The Georgian Gallery

George I 1714-1727
George II 1727-1760
George III 1760-1820

For over 100 years, taking up most of the 18th century, is the remarkable period we call The Georgian Period. When the crisis of succession to the English Throne emerged after the death of Queen Anne without children in 1714, the throne was offered to the closest Protestant relative, George of Hannover.

Hannover is of course part of modern-day Germany; this ‘English King’ came to the throne without a word of English! In order to be able to run the country as required, the post of Prime Minister and the Cabinet of Ministers was established – using the ‘locals’ in a Parliament that still exists today. His son, George, was better suited. Under his guidance, Britain expanded dramatically across the globe, establishing a trade network that brought goods from far & wide to the British Isles. George III was happy to follow in the same theme, and Britain became the destination – and source for – a vast amount of products. This is the source of the Georgian Antiques we love to this day.

Georgian 'Shell' pattern Sterling Silver
Georgian ‘Shell’ pattern Sterling Silver, London 1809

The ‘Georgian Era’ change in England over the extent of the 18th century was remarkable: it saw the emergence of the British Empire, unmatched in power and size arguably even in the modern day. The securing of India as a colony was an immense source of wealth, and once the Industrial Revolution took root in Britain, science and production advanced on all fronts. The wealth produced from new enterprises led to steadily increasing numbers of people with money to spend – and as a result, the Arts world exploded into full bloom.
For example, with the invention of the weaving machines, a wealthy class of mill-owners emerged. They demanded luxury fittings for their magnificent mansions they constructed – and so the furniture makers, the glass blowers, the silversmiths, and the porcelain producers were able to find a huge market for their products.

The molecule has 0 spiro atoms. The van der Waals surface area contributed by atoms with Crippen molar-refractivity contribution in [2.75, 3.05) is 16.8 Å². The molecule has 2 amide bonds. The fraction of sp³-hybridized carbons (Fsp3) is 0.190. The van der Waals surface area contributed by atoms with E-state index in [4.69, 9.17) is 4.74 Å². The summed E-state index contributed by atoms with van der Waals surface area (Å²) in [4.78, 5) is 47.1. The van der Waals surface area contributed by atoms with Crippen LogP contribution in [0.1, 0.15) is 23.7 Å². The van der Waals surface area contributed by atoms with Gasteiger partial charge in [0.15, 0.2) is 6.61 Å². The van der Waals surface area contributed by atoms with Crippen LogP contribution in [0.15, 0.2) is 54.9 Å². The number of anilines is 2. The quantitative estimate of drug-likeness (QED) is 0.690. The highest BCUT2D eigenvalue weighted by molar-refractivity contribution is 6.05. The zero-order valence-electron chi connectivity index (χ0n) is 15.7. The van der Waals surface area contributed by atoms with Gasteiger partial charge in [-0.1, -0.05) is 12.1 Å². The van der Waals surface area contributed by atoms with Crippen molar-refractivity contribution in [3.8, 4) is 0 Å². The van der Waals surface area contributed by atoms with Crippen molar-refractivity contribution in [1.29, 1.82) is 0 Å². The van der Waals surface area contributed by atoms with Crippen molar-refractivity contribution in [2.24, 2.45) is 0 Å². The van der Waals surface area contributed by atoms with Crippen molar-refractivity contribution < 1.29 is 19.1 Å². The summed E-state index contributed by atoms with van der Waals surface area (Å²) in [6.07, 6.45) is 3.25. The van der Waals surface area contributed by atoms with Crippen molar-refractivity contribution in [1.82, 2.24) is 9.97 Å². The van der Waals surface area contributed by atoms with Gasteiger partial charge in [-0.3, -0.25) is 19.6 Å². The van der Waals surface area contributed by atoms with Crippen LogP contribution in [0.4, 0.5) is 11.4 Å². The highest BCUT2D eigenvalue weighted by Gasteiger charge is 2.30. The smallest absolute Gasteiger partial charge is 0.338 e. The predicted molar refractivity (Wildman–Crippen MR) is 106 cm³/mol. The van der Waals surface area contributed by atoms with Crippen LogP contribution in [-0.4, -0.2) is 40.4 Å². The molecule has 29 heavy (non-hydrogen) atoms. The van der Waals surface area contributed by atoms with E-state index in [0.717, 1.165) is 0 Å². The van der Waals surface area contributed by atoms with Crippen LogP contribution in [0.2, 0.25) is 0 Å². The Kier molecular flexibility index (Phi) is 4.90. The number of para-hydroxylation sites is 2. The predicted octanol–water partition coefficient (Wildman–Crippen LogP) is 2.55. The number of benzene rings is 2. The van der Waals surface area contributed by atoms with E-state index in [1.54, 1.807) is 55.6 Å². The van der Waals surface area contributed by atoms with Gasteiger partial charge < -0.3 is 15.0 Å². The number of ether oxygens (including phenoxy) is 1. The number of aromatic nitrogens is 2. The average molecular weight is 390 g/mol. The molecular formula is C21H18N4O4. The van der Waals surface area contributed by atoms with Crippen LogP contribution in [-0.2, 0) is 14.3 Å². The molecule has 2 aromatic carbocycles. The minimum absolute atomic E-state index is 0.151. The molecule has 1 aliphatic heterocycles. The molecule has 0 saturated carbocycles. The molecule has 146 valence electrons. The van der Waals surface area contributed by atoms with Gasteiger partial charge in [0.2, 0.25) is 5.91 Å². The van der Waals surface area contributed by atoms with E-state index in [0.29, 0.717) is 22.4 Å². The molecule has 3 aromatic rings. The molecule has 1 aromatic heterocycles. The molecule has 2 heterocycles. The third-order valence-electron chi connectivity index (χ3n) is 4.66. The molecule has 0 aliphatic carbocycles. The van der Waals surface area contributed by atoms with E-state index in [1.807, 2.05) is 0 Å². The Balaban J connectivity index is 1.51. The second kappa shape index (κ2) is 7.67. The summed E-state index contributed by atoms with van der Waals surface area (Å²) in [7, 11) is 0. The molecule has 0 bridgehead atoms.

Set of Four Georgian Wine Glasses, c.1750
Set of Four Georgian Wine Glasses, c.1750

The material culture of this period is readily available here in Australia, despite only having the smallest of population from the point of colonisation in 1788. This is due to the appeal of the Georgian aesthetic to the wealthy population as the colony expanded in the 19th century. The majority of the population continued to be from the British Isles; by the time Australia became independent in 1901, there was an engrained nostalgia for the ‘old country’. This is evident in the architecture, with a great many Georgian style houses of all sizes being built, and their interiors were furnished in a similar Georgian manner. A great quantity of Georgian pieces came to Australia throughout the 20th century.

A remarkable George III tallboy, circa 1770

There were 18th century ‘family heirlooms’ brought out with settlers from the earliest period – and with the rise of ‘Collecting’ in the latter 19th century, shipments of Art & Antiques flowed steadily to Australia where they were used to create the ambience of English Culture, artificially inserted into what was still a very young country. As the Antiques trade grew, Georgian furniture was the most desired amongst the new collectors of Australia – being such a young country, there was plenty of Victorian wares already present, but a lack of 18th century items. Today, there is still a small number of people who appreciate the design & quality of these pieces. The simplicity of design, quality of execution, and classical proportions continue to express the sophistication of those who enjoy the Georgian Era antiques.

Gold Anchor Chelsea plate with profiles, mazarine blue & rich gilding, c. 1765-0
Gold Anchor Chelsea plate, c. 1760, at Moorabool Antiques

Moorabool always keeps a good stock of genuine Georgian Furniture, Silver, Glass, and Ceramics.

Georgian Furniture

Georgian Glass

Georgian Silver

Georgian Ceramics

Note: we have only provided a taste of the incredible variety and volume of Georgian Ceramics; we suggest you go to our ‘Ceramics’ stock section and have a browse there.